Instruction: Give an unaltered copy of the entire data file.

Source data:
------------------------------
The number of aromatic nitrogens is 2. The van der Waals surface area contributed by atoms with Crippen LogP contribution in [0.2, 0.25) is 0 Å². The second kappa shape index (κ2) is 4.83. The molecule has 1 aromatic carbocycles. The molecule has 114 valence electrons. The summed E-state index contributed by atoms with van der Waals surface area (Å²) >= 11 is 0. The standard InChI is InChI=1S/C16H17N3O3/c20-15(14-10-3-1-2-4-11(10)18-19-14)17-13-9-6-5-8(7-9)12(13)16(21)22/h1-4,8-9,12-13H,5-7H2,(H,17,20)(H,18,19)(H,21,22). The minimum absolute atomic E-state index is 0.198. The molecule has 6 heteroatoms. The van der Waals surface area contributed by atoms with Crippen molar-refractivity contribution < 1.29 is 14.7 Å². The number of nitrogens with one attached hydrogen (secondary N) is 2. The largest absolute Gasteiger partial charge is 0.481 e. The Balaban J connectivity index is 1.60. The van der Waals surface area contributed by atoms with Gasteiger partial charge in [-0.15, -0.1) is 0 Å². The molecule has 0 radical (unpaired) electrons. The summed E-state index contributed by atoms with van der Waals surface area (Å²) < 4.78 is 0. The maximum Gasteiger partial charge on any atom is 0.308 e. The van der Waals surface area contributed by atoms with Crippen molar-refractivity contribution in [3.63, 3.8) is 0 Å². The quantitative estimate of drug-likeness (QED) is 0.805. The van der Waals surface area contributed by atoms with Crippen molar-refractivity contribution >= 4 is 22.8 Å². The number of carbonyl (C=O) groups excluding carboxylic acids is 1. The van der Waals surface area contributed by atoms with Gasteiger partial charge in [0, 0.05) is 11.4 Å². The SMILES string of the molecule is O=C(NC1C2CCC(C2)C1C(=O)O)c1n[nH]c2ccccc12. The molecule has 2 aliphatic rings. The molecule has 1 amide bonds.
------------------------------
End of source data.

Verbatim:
The number of aromatic nitrogens is 2. The van der Waals surface area contributed by atoms with Crippen LogP contribution in [0.2, 0.25) is 0 Å². The second kappa shape index (κ2) is 4.83. The molecule has 1 aromatic carbocycles. The molecule has 114 valence electrons. The summed E-state index contributed by atoms with van der Waals surface area (Å²) >= 11 is 0. The standard InChI is InChI=1S/C16H17N3O3/c20-15(14-10-3-1-2-4-11(10)18-19-14)17-13-9-6-5-8(7-9)12(13)16(21)22/h1-4,8-9,12-13H,5-7H2,(H,17,20)(H,18,19)(H,21,22). The minimum absolute atomic E-state index is 0.198. The molecule has 6 heteroatoms. The van der Waals surface area contributed by atoms with Crippen molar-refractivity contribution < 1.29 is 14.7 Å². The number of nitrogens with one attached hydrogen (secondary N) is 2. The largest absolute Gasteiger partial charge is 0.481 e. The Balaban J connectivity index is 1.60. The van der Waals surface area contributed by atoms with Gasteiger partial charge in [-0.15, -0.1) is 0 Å². The molecule has 0 radical (unpaired) electrons. The summed E-state index contributed by atoms with van der Waals surface area (Å²) < 4.78 is 0. The maximum Gasteiger partial charge on any atom is 0.308 e. The van der Waals surface area contributed by atoms with Crippen molar-refractivity contribution in [3.63, 3.8) is 0 Å². The quantitative estimate of drug-likeness (QED) is 0.805. The van der Waals surface area contributed by atoms with Crippen molar-refractivity contribution >= 4 is 22.8 Å². The number of carbonyl (C=O) groups excluding carboxylic acids is 1. The van der Waals surface area contributed by atoms with Gasteiger partial charge in [0, 0.05) is 11.4 Å². The SMILES string of the molecule is O=C(NC1C2CCC(C2)C1C(=O)O)c1n[nH]c2ccccc12. The molecule has 2 aliphatic rings. The molecule has 1 amide bonds.